The Times have launched a campaign (£) this week for more children in care to be placed for adoption.
In a leader (£) The Times says:
Only one in 15 children aged more than 5 is now being taken out of care.
This is an monstrous blight on young lives. And it is one that has been made worse by the culpable indolence of some local authorities, increasing reluctance among social workers to accept adoption as the right solution for those who have suffered abuse and an insidious political correctness that erects barriers of race, age and cultural compatibility to prevent thousands of men and women offering a new chance to children languishing in care.
The operation of an informal age limit by some local authorities is a scandal. In many parts of the country, children taken into care when their fifth birthday is in sight are not even considered for adoption. The thinking — if that is what such pernicious dogma can be called — appears to be that by the age of 5 children have already formed an attachment to their natural parents, and that adoption, by severing this link, can cause emotional difficulties. It is certainly the case that children exposed to abuse or neglect for five years may exhibit more emotional damage, and that placements of older children fail more often than the adoption of babies. All the more reason to move swiftly.
This campaign is greatly to be welcomed. It is very much in line with the Government's thinking. The difficulty is that the ideological prejudices of the social work profession are deeply ingrained. So guidelines will not be enough. In the US it is illegal to delay placing a child for adoption on grounds of race. At present thedelays to secure an ethnic match are routine in Britain. This problem is then linked to the problem highlighted by The Times this morning. Say you have a three-year-old boy in care. A decision is made to place him for adoption. But they can't find an "ethnic match." So they readvertise and try again. Another six months delay. One of his social workers then says that achieving an ethnic match is rather problematic and that a white couple should be allowed to adopt him. Much deliberation. Then the boy has reached his fifth birthday and so the social workers decide he is too old to be adopted by anyone.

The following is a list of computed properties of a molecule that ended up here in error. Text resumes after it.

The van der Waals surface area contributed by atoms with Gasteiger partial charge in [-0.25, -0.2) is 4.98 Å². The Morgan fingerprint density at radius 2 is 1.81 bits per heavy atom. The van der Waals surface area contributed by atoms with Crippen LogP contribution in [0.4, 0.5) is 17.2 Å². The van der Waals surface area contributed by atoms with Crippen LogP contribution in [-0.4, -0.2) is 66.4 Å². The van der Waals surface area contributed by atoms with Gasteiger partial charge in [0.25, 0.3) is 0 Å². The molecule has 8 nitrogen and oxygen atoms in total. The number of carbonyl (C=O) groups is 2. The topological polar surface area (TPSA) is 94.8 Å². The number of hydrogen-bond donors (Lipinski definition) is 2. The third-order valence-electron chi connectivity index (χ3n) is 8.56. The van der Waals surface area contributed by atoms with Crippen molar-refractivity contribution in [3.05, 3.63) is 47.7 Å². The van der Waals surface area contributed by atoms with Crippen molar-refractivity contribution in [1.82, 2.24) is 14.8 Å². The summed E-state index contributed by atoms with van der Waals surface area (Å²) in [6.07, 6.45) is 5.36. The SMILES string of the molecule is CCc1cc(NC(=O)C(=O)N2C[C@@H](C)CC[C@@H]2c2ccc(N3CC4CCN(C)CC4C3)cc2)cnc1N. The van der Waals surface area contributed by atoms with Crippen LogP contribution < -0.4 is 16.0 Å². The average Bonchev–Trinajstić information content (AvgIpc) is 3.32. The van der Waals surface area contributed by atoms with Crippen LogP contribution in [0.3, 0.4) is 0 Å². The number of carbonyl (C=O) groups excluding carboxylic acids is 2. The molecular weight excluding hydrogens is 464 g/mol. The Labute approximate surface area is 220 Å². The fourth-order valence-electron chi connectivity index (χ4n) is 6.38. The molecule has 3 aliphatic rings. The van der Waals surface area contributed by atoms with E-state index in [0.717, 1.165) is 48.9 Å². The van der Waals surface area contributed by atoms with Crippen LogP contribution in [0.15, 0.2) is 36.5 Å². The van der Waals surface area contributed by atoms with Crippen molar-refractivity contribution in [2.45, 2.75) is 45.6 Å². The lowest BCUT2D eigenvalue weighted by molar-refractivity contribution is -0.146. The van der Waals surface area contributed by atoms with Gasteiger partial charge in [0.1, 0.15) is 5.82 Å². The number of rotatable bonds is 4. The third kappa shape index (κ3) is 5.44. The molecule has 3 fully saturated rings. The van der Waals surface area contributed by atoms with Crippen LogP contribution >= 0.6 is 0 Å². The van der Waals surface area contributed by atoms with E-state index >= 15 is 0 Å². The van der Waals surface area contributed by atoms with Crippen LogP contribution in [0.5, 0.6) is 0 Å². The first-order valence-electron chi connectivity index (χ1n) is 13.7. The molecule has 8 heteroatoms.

It is quite useless relying on persuading the social workers to change such procedures. It is naive to imagine they will suddenly jettison what is deeply instilled from years of training on the basis of reading a speech by Tim Laughton, or a Times leader, or a Conservative Home blog posting.
The law needs to be changed to prohibit what are currently some entirely routine procedures.